As a first generation American I have been witness to the freedoms and possibilities that life in this country guarantee. My parents moved here from Ireland and Canada in search of a cliche: The American Dream. My family’s prosperity is proof of its existence.
Flip that coin over and you will find the unfortunate expatriate, someone caught in the grip of a broken justice system. Far from their home, they have lost the basic freedoms guaranteed to Americans. They can only cling to the hope that the land of their birth has not forgotten them. That is the horrible reality of Jason Puracal, an American who languishes in a Nicaraguan prison.
I first wrote about the plight of Jason Puracal, a 34 year old Foss High School and University of Washington alumnus, almost one year ago. His saga began after college when Puracal moved to Nicaragua with the Peace Corps. He fell in love with Nicaragua and decided to stay. He got married and had a child, opened a real estate business and he, too, prospered.
Then in 2010 the Nicaraguan police burst through his door and arrested Puracal for drug trafficking and money laundering. His subsequent trial was little more than a sham: No drugs were found at his residence; the “laundered money” was shown to be escrow funds for Puracal’s customers whose testimony was deemed inadmissible.
Despite the lack of evidence Puracal was convicted and sentenced to 22 years at La Modelo, an infamous prison whose hellish description is better suited to Dante’s Inferno.
The family appealed. The Nicaraguan courts, in sharp contrast to our own system, refused to reconsider the matter. Fortunately for Puracal his family and his country have remained firmly behind him.
Janis Puracal, a Seattle attorney and Jason’s sister, has tirelessly pursued the attention of anyone with the horsepower to bring pressure to bear on the Nicaraguan courts. She quickly garnered the support of U.S. Rep. Adam Smith whose office now considers Puracal’s imprisonment as little more than a kidnapping. Last June the case caught the attention of CNN’s Anderson Cooper. He did a segment on Puracal, highlighting the Nicaraguan court’s failure to administer justice as well as the inhumane conditions at La Modelo.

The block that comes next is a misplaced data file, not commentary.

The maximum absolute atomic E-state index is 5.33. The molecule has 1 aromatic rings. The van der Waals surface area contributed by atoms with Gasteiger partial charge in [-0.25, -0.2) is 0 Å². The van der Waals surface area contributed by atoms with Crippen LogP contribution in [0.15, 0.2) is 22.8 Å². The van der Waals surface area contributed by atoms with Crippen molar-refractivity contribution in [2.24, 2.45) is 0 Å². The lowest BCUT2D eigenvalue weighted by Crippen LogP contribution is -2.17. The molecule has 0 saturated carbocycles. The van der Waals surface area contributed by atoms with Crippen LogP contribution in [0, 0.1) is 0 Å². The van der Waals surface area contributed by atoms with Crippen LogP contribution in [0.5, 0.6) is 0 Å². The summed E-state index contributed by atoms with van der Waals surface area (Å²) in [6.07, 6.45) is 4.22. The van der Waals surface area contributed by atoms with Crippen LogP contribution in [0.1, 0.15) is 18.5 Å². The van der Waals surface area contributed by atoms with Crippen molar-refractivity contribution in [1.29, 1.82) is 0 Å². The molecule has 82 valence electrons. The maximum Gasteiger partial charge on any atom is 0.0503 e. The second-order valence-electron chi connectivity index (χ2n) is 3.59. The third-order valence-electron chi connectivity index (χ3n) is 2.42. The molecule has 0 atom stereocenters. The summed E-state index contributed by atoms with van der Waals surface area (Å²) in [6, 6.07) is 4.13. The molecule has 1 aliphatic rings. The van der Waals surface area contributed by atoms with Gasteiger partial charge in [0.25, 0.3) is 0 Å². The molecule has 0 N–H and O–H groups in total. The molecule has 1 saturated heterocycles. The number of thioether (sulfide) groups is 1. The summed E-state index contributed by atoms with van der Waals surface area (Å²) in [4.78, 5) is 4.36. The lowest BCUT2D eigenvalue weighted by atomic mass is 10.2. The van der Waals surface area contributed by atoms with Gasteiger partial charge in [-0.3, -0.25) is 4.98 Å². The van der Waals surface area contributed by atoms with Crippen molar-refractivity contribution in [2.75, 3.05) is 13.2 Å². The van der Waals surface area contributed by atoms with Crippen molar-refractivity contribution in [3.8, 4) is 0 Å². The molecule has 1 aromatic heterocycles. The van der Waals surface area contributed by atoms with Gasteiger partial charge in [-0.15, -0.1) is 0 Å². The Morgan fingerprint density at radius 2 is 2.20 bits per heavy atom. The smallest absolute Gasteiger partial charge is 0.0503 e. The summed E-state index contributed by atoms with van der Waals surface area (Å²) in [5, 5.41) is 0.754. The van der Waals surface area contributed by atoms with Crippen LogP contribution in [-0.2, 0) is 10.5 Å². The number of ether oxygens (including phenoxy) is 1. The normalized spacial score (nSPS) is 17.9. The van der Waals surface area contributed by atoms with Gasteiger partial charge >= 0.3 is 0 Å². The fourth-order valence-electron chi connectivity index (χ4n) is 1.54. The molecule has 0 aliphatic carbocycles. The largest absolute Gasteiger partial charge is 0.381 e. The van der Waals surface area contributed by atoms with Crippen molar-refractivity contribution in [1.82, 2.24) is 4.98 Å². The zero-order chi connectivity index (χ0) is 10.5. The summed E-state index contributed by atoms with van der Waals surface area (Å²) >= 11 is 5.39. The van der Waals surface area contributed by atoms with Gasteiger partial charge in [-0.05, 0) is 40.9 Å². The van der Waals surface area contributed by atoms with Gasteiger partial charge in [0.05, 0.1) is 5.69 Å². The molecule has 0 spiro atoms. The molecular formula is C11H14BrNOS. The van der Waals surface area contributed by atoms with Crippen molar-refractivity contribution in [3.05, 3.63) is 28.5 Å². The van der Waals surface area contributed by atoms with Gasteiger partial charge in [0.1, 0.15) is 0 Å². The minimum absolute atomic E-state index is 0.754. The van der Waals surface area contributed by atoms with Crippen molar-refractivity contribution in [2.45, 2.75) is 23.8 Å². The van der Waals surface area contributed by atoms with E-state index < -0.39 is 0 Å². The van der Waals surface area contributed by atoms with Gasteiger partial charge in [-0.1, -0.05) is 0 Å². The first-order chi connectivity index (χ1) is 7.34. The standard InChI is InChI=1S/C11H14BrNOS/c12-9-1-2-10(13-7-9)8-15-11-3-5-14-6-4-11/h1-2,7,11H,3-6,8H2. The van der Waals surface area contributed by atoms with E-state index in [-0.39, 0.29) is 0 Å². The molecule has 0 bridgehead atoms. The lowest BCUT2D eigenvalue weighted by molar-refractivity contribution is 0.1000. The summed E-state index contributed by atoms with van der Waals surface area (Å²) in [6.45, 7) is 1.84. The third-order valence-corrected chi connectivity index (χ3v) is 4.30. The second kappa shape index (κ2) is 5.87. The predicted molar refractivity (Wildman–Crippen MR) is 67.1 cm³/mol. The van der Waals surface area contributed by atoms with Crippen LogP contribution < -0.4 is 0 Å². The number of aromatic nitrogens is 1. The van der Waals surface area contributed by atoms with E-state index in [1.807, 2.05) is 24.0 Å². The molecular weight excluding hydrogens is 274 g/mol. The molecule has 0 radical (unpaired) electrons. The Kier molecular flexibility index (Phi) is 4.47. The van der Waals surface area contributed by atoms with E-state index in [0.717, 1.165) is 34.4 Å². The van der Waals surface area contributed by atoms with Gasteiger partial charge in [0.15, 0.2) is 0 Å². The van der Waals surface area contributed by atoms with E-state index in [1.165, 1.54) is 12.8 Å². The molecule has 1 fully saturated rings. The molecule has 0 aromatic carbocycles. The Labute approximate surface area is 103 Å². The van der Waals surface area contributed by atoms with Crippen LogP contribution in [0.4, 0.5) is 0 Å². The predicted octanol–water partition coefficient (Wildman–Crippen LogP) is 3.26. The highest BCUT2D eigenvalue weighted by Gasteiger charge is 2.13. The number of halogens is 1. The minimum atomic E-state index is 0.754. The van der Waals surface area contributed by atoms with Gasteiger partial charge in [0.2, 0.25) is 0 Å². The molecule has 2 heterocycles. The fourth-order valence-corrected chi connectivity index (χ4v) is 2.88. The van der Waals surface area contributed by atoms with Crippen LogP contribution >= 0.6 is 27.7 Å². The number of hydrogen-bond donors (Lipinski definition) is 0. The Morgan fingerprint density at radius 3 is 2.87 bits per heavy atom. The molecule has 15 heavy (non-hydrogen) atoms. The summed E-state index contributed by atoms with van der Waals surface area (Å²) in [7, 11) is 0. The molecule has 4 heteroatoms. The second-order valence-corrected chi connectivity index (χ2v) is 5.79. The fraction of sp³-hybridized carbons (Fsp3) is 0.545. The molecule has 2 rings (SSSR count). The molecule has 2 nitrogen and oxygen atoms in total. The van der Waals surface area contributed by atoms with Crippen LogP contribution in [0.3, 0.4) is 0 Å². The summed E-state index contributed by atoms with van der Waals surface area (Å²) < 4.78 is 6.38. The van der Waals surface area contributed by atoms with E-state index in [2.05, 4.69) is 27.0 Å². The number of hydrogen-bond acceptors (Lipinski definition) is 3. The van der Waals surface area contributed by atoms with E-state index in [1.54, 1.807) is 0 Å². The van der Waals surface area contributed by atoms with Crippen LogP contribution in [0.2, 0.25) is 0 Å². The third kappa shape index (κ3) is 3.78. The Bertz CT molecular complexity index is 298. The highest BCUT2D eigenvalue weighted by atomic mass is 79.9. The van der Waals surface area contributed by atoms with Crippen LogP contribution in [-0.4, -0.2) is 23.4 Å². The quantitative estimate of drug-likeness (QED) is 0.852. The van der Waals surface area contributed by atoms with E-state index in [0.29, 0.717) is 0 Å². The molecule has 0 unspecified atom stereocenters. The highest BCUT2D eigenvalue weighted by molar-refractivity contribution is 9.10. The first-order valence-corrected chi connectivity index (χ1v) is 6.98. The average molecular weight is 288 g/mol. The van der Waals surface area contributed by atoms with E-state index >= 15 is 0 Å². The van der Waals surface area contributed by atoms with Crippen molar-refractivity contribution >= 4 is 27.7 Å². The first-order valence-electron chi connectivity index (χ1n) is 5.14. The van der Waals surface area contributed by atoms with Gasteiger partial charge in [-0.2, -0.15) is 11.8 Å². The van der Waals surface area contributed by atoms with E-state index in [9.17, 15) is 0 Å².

Put together, the media spotlight and diplomatic pressure appear to have paid off. According to a recent Trib update on Puracal’s case the Nicaraguan court will be hearing an appeal on his conviction in just a few days.
The news is timely. With insufficient food and virtually no health care, Puracal has lost 40 pounds. In the black hole of La Modelo a 22 year prison term is a de facto life sentence. His family and supporters can only stand by, waiting and hoping, until the Nicaraguan government decides whether this American pawn’s liberty is worth fighting the U.S. government, the American media and the Puracal family.
While that decision is pending we should spend the time being thankful that our justice system, for all of its bureaucracy and shortcomings, values freedom. It is a justice system that presumes innocence, that demands a large burden of proof to convict, and that guarantees the right to an appeal.
These are all rights that American citizens should never take for granted. Jason Puracal, an American citizen in the grip of a broken system, deserves those same rights.
So does everyone.